We speculate that the up-regulation of sirt4 gene expression in the POA might occur through one or several potential mechanisms, such as: (1) the blockade of 5-HT uptake by chronic CIT treatment could decrease presynaptic 5-HT content or desensitize postsynaptic 5-HT receptors; (2) the aging process might be associated with a decrease in 5-HT synthesis or a decline in postsynaptic 5-HT receptors (Figure 6). According to our model, any of these events could explain a change in sirt4 expression associated with a decrease in serotonergic tone.

FIGURE 6
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Figure 6. A hypothetical diagram of sirt4 gene regulation by serotonin (5-HT) in the preoptic area (POA) of intact adult, chronic citalopram (CIT) treated adult and aged animals. (A) In the intact adult, sirt4 gene expression levels do not change; (B) in the chronic CIT treated adult, the inhibition of 5-HT re-uptake results in decreased presynaptic 5-HT content (pathway ①) or desensitization of postsynaptic receptors that could subsequently be less activated in the presence of normal, or even increased, synaptic 5-HT concentrations (pathway ②), either of which can result in decreased 5-HT neurotransmission and increased sirt4 gene expression; (C) in aged animals, the serotonergic system may be impaired by decreased 5-HT synthesis (pathway ③) or a decrease in postsynaptic 5-HT receptors (dotted receptor) (pathway ④) to explain sirt4 upregulation, or an unknown age related effect could increase sirt4 gene expression. These 5-HT signaling pathways could facilitate sirt4 gene expression in the POA leading to reproductive and cognitive failure. yes 5-HT receptors yes Desensitized 5-HT receptors yes Decrease 5-HT receptors yes 5-HT transporter yes re-uptake yes Inhibition of re-uptake yes increase yes No change in gene expression, ① decrease 5-HT neurotransmission, ② desensitized receptor, ③ decrease 5-HT neurotransmission, ④unknown age-related factors could activate sirt4 gene expression.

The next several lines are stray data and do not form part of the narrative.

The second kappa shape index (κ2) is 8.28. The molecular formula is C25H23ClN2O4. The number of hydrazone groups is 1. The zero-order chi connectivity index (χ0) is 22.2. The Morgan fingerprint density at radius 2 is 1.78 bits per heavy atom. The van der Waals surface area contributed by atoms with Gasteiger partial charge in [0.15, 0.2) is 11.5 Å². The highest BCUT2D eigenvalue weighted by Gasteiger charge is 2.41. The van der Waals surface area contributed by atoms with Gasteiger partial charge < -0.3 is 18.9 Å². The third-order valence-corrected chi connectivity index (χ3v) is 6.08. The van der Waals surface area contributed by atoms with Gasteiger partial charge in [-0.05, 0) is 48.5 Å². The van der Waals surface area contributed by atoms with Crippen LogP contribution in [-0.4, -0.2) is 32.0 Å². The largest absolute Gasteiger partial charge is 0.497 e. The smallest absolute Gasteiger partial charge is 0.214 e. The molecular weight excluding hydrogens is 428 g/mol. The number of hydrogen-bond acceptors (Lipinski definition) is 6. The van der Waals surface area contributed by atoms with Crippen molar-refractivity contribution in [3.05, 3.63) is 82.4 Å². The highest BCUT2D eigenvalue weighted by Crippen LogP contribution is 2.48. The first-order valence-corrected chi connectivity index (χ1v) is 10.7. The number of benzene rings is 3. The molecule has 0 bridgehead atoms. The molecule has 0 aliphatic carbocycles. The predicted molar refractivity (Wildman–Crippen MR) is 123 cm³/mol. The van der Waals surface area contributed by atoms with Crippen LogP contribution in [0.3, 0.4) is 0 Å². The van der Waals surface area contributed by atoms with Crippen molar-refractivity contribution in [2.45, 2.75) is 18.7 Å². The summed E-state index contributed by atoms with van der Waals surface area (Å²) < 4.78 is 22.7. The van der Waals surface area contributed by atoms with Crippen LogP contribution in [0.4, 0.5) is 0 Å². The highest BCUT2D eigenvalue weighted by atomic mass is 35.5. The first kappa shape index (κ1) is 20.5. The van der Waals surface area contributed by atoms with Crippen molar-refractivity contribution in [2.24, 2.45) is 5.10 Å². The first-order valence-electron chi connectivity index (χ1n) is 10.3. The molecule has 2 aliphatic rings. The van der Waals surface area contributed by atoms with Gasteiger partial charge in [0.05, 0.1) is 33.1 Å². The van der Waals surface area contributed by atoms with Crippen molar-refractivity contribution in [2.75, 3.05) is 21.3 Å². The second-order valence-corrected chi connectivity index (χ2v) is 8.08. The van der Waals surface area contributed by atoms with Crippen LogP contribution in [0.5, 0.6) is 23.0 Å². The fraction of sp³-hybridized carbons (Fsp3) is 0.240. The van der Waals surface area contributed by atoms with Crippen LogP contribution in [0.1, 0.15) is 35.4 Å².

The localization of SIRT4 primarily in adult neurons is similar to other members of the SIRT family; SIRT1 and SIRT2 in neurons (Houtkooper et al., 2012). The roles of SIRT1, 2 and 4 in neuronal and glial development have been reported (Prozorovski et al., 2008; Park et al., 2012; Komlos et al., 2013). SIRT4 might function in tandem with other SIRT during early development of glial cells and aging of neurons in the POA. Unlike the increase in sirt4 mRNA, our failure to observe an increase in the number of SIRT4 immunostained cells in the POA following CIT treatment could be due to the methodology used to detect protein levels. Although, immunohistochemistry is an accepted semi-quantitative measure of protein levels; a subtle change in protein levels within cells could go undetected using immunocytochemistry and thereby result in unaltered SIRT4 cell numbers.